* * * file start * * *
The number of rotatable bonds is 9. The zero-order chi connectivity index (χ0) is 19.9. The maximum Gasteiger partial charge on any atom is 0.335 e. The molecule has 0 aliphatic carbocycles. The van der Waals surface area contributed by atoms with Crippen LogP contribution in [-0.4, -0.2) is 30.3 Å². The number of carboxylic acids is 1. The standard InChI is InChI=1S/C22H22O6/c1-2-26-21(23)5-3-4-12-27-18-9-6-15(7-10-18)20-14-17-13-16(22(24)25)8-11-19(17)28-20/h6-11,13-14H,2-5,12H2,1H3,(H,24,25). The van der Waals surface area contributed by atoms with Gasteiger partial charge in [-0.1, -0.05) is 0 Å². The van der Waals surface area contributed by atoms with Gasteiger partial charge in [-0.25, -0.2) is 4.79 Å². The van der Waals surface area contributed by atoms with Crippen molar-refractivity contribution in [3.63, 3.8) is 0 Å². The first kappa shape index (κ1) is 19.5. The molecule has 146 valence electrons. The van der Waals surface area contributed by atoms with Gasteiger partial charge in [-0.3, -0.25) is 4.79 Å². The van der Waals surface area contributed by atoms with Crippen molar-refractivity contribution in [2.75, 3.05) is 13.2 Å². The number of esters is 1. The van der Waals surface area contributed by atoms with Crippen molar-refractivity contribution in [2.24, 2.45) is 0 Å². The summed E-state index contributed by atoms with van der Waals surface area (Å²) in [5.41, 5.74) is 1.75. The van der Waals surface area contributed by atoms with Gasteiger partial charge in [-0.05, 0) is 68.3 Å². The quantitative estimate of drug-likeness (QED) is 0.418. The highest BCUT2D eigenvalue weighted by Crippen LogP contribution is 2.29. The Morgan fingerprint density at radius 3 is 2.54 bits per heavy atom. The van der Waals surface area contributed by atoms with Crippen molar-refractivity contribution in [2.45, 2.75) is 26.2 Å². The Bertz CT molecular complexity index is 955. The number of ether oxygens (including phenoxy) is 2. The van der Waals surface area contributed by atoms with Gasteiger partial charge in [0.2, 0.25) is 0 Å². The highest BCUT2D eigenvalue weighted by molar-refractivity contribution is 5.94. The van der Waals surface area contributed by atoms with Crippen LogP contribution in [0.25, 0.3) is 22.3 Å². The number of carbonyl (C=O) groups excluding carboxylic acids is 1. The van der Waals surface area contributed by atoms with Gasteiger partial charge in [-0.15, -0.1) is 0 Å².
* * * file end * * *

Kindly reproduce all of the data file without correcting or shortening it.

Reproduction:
The number of rotatable bonds is 9. The zero-order chi connectivity index (χ0) is 19.9. The maximum Gasteiger partial charge on any atom is 0.335 e. The molecule has 0 aliphatic carbocycles. The van der Waals surface area contributed by atoms with Crippen LogP contribution in [-0.4, -0.2) is 30.3 Å². The number of carboxylic acids is 1. The standard InChI is InChI=1S/C22H22O6/c1-2-26-21(23)5-3-4-12-27-18-9-6-15(7-10-18)20-14-17-13-16(22(24)25)8-11-19(17)28-20/h6-11,13-14H,2-5,12H2,1H3,(H,24,25). The van der Waals surface area contributed by atoms with Gasteiger partial charge in [-0.1, -0.05) is 0 Å². The van der Waals surface area contributed by atoms with Gasteiger partial charge in [-0.25, -0.2) is 4.79 Å². The van der Waals surface area contributed by atoms with Crippen molar-refractivity contribution in [3.63, 3.8) is 0 Å². The first kappa shape index (κ1) is 19.5. The molecule has 146 valence electrons. The van der Waals surface area contributed by atoms with Gasteiger partial charge in [-0.3, -0.25) is 4.79 Å². The van der Waals surface area contributed by atoms with Crippen molar-refractivity contribution in [2.75, 3.05) is 13.2 Å². The number of esters is 1. The van der Waals surface area contributed by atoms with Crippen molar-refractivity contribution in [2.24, 2.45) is 0 Å². The summed E-state index contributed by atoms with van der Waals surface area (Å²) in [5.41, 5.74) is 1.75. The van der Waals surface area contributed by atoms with Gasteiger partial charge in [-0.05, 0) is 68.3 Å². The quantitative estimate of drug-likeness (QED) is 0.418. The highest BCUT2D eigenvalue weighted by Crippen LogP contribution is 2.29. The Morgan fingerprint density at radius 3 is 2.54 bits per heavy atom. The van der Waals surface area contributed by atoms with Crippen molar-refractivity contribution in [2.45, 2.75) is 26.2 Å². The Bertz CT molecular complexity index is 955. The number of ether oxygens (including phenoxy) is 2. The van der Waals surface area contributed by atoms with Gasteiger partial charge in [0.2, 0.25) is 0 Å². The highest BCUT2D eigenvalue weighted by molar-refractivity contribution is 5.94. The van der Waals surface area contributed by atoms with Crippen LogP contribution in [0.25, 0.3) is 22.3 Å². The number of carbonyl (C=O) groups excluding carboxylic acids is 1. The van der Waals surface area contributed by atoms with Gasteiger partial charge in [-0.15, -0.1) is 0 Å².